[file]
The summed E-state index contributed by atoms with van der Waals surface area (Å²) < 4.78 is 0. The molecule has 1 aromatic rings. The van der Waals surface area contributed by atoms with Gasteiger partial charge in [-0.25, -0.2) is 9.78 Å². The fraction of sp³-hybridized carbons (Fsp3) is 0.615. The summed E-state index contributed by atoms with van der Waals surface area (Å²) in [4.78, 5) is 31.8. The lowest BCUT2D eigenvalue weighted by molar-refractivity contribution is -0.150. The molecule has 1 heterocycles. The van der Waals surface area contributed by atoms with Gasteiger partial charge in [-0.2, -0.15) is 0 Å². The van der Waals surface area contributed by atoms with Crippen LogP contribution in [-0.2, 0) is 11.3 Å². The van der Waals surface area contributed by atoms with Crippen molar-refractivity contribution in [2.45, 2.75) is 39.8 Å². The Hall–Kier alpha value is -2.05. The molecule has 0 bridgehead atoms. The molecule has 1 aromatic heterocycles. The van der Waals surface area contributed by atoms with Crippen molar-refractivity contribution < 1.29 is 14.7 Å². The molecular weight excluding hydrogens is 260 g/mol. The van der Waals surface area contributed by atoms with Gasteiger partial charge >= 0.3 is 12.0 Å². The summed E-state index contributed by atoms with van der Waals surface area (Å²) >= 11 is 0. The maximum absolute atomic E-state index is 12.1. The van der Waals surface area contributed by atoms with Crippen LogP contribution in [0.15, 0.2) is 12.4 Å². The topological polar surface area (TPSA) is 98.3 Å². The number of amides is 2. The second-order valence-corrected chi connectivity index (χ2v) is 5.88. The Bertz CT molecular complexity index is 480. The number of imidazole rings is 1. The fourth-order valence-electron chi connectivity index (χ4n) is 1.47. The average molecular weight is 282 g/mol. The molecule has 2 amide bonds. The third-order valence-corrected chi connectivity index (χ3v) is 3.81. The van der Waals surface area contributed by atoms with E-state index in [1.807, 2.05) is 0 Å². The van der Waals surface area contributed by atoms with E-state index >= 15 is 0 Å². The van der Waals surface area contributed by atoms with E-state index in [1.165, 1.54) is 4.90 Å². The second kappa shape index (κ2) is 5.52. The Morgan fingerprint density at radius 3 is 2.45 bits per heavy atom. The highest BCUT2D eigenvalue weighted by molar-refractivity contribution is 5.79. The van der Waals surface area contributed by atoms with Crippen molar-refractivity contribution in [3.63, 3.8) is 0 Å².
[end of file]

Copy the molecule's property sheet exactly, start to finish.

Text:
The summed E-state index contributed by atoms with van der Waals surface area (Å²) < 4.78 is 0. The molecule has 1 aromatic rings. The van der Waals surface area contributed by atoms with Gasteiger partial charge in [-0.25, -0.2) is 9.78 Å². The fraction of sp³-hybridized carbons (Fsp3) is 0.615. The summed E-state index contributed by atoms with van der Waals surface area (Å²) in [4.78, 5) is 31.8. The lowest BCUT2D eigenvalue weighted by molar-refractivity contribution is -0.150. The molecule has 1 heterocycles. The van der Waals surface area contributed by atoms with Gasteiger partial charge in [-0.2, -0.15) is 0 Å². The van der Waals surface area contributed by atoms with Crippen LogP contribution in [-0.2, 0) is 11.3 Å². The van der Waals surface area contributed by atoms with Crippen molar-refractivity contribution in [2.45, 2.75) is 39.8 Å². The Hall–Kier alpha value is -2.05. The molecule has 0 bridgehead atoms. The molecule has 1 aromatic heterocycles. The van der Waals surface area contributed by atoms with Crippen molar-refractivity contribution < 1.29 is 14.7 Å². The molecular weight excluding hydrogens is 260 g/mol. The van der Waals surface area contributed by atoms with Gasteiger partial charge >= 0.3 is 12.0 Å². The summed E-state index contributed by atoms with van der Waals surface area (Å²) >= 11 is 0. The maximum absolute atomic E-state index is 12.1. The van der Waals surface area contributed by atoms with Crippen LogP contribution in [0.15, 0.2) is 12.4 Å². The topological polar surface area (TPSA) is 98.3 Å². The number of amides is 2. The second-order valence-corrected chi connectivity index (χ2v) is 5.88. The Bertz CT molecular complexity index is 480. The number of imidazole rings is 1. The fourth-order valence-electron chi connectivity index (χ4n) is 1.47. The average molecular weight is 282 g/mol. The molecule has 2 amide bonds. The third-order valence-corrected chi connectivity index (χ3v) is 3.81. The van der Waals surface area contributed by atoms with E-state index in [1.807, 2.05) is 0 Å². The van der Waals surface area contributed by atoms with E-state index >= 15 is 0 Å². The van der Waals surface area contributed by atoms with E-state index in [1.165, 1.54) is 4.90 Å². The second kappa shape index (κ2) is 5.52. The Morgan fingerprint density at radius 3 is 2.45 bits per heavy atom. The highest BCUT2D eigenvalue weighted by molar-refractivity contribution is 5.79. The van der Waals surface area contributed by atoms with Crippen molar-refractivity contribution in [3.63, 3.8) is 0 Å².